If I didn’t know better, I’d swear “Megamind” was the work of people who were making it up as they went along. The story doesn’t “build” so much as it meanders from one scene to the next. I picture a little kid improvising a story: “So THEN the bad guy beats the superhero, but THEN the bad guy is bored because he doesn’t have anyone to fight, so THEN he decides to make a new superhero for him to fight, but THEN….” Not bad, exactly, but not the kind of precision and craftsmanship you’d expect from something that takes three years to make.
Our protagonist, Megamind (voice of Will Ferrell), a bald, blue, eggheaded being, came to Earth as an infant, under circumstances very much like those that brought Superman here. Another alien baby arrived at the same time, though. That one landed in a wealthy home with loving parents and grew up to be the truly Superman-like Metro Man (Brad Pitt). Megamind, on the other hand, landed at the “prison for the criminally gifted,” where the inmates raised him as one of their own to become a supervillain.
As adults, Megamind and Metro Man battle regularly. The villain kidnaps TV reporter and Metro Man girlfriend Roxanne Ritchi (Tina Fey); Metro Man rescues her and puts Megamind in jail; Megamind breaks out and does something else dastardly; you know the routine. Just as Metro Man is being honored with a huge statue and museum in downtown Metro City, Megamind enacts his latest scheme and — what do you know — actually succeeds in getting rid of Metro Man. Huh. Well. What now?
What now indeed. Defeating the hero is every archenemy’s dream, but as the premise for an actual story it’s problematic. Are we to be consumed by the villain’s existential angst when he realizes he’s nothing without his enemy? Will he actually take over the world and enslave humanity? Is he really evil, or just cartoon-character-supervillain evil? How much realism, exactly, do we want to bring to this comic-book silliness? Surely not much — but what, then?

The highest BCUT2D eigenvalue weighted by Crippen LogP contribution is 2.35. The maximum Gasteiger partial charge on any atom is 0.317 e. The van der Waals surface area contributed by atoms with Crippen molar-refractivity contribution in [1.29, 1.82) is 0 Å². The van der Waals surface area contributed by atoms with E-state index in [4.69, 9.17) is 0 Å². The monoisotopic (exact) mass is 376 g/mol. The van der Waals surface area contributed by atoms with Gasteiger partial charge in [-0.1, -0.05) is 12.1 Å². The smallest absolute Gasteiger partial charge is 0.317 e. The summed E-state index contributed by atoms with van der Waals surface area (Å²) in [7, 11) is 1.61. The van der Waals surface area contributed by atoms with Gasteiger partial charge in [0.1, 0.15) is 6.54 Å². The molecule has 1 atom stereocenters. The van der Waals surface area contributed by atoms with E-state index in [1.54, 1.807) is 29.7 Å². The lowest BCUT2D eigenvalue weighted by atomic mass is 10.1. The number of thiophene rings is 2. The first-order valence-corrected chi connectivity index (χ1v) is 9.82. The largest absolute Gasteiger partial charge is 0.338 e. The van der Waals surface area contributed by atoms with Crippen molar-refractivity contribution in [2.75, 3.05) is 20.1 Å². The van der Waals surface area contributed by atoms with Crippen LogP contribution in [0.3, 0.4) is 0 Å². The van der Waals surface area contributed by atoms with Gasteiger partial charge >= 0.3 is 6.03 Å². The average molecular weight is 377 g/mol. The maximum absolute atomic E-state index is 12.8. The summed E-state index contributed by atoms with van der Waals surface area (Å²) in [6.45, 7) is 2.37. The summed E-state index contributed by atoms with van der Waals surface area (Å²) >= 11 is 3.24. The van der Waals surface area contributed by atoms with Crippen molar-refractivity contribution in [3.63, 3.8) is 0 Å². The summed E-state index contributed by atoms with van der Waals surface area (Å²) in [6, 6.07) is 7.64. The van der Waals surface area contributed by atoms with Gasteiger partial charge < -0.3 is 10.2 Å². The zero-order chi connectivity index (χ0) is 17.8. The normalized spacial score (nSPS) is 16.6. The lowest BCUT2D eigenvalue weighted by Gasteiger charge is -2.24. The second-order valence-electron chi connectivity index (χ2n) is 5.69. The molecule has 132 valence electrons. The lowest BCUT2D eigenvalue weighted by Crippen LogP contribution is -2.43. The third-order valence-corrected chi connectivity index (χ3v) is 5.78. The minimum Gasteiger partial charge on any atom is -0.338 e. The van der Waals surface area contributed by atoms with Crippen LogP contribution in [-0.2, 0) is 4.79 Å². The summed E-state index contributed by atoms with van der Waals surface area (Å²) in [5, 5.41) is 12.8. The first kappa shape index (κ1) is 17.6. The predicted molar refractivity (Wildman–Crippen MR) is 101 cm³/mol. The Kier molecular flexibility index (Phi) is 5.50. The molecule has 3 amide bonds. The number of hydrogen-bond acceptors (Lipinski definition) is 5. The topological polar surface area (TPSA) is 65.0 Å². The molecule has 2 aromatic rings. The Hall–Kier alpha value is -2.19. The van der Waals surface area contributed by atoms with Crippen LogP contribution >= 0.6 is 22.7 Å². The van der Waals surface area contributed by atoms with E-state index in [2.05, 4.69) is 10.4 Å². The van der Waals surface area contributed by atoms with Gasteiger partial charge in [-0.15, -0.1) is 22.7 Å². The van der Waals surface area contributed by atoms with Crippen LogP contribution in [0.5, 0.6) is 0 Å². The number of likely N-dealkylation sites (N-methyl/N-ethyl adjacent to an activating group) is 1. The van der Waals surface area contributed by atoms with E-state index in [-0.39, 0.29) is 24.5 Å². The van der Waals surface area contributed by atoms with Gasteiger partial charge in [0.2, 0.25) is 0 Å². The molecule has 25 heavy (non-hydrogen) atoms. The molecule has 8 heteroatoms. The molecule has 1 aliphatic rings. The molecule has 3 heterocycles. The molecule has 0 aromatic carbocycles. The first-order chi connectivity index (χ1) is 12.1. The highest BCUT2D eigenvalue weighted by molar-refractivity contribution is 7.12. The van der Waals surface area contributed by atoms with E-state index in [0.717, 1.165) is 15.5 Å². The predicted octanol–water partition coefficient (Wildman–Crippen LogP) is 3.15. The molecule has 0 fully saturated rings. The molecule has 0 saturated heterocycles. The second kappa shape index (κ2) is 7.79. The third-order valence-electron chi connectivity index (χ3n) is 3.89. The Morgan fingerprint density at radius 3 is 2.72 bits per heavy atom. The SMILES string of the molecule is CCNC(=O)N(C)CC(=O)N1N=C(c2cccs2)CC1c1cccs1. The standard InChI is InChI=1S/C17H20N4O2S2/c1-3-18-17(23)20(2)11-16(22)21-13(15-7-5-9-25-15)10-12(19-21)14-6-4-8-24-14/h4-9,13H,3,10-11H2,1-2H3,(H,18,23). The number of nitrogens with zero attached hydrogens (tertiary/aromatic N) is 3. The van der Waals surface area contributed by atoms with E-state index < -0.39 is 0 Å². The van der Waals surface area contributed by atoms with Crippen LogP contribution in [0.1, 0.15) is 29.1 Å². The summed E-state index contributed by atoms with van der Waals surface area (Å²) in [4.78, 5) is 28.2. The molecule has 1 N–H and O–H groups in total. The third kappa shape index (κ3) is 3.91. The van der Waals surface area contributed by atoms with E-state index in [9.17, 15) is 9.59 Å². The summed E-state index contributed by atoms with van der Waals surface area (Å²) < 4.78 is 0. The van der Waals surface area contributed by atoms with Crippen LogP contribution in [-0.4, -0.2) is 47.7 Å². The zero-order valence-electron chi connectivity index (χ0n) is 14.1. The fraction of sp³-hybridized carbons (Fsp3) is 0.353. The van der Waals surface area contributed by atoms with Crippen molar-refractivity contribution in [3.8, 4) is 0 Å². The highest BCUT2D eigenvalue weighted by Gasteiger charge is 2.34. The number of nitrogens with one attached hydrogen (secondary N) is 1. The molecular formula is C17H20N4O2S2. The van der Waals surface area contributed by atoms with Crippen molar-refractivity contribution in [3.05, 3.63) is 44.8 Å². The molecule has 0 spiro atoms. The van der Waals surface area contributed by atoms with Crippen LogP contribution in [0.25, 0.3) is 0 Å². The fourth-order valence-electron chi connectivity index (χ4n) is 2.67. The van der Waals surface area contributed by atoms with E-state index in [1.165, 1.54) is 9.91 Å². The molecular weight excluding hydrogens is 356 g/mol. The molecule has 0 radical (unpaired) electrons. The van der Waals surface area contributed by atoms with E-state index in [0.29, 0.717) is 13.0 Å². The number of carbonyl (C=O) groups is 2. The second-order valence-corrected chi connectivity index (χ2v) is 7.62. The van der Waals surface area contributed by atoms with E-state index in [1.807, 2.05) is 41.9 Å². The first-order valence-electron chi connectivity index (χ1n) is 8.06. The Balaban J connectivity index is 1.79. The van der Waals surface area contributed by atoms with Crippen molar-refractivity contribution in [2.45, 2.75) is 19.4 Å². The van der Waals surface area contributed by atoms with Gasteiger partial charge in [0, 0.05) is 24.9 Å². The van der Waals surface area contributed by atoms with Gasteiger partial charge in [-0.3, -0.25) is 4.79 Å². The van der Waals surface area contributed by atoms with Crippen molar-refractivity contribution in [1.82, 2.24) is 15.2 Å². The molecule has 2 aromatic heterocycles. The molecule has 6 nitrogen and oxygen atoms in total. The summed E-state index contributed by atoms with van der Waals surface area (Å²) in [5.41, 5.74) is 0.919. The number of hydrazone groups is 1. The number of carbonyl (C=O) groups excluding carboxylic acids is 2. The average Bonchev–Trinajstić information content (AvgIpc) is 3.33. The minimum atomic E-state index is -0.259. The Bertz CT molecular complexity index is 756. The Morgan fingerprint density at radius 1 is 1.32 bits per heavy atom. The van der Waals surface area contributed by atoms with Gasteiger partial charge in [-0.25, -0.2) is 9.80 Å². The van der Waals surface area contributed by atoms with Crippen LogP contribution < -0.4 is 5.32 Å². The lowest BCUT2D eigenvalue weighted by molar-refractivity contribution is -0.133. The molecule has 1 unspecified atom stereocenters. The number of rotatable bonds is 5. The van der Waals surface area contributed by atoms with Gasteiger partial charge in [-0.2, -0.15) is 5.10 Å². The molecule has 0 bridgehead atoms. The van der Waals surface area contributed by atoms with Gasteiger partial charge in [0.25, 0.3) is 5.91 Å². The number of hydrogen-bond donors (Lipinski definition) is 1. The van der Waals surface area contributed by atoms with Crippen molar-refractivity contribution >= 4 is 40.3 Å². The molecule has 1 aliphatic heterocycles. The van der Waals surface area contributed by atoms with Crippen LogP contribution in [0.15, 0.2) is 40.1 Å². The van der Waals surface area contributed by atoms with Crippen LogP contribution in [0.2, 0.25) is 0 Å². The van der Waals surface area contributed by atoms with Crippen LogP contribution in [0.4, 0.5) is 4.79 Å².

“Megamind,” written by first-timers Alan Schoolcraft and Brent Simons and directed by Tom McGrath (“Madagascar”), tries a bunch of things, some good, some not as good, some funny, some less funny. Megamind and his henchman, Minion (David Cross), are an amusingly goofy pair, but the plot thread where Megamind assumes a mild-mannered secret identity and woos Roxanne while one of her schlubby co-workers (voiced by Jonah Hill) pines for her is just convoluted.
But it’s considerably less aggressive and in-your-face than a lot of the DreamWorks animated films have been, maybe because Will Ferrell is a softer and more relaxed presence than, say, Ben Stiller (who almost took the part and serves as executive producer). As a character, Megamind is endearing, with his mispronunciations and hopeless plans, not to mention his secret crush on Roxanne Ritchi. At one point she observes that “Megamind would never run away from a fight, even when he knew he had absolutely no chance of winning.” Like Wile E. Coyote, he is persistent in the face of defeat. It’s kind of admirable, really, if you think about it.
And so “Megamind” winds up being a pleasant-enough story about redemption, about choosing to be the person you want to be regardless of what others expect of you. I’d like it a lot more if those Pixarian themes had been developed with greater care; as it is, they come across as an afterthought. The gags, meanwhile, range from the modestly humorous to the mildly dumb. It’s a harmless, inoffensive, moderately likable throwaway of a cartoon that you will probably start forgetting as soon as it’s over.
B- (1 hr., 36 min.; )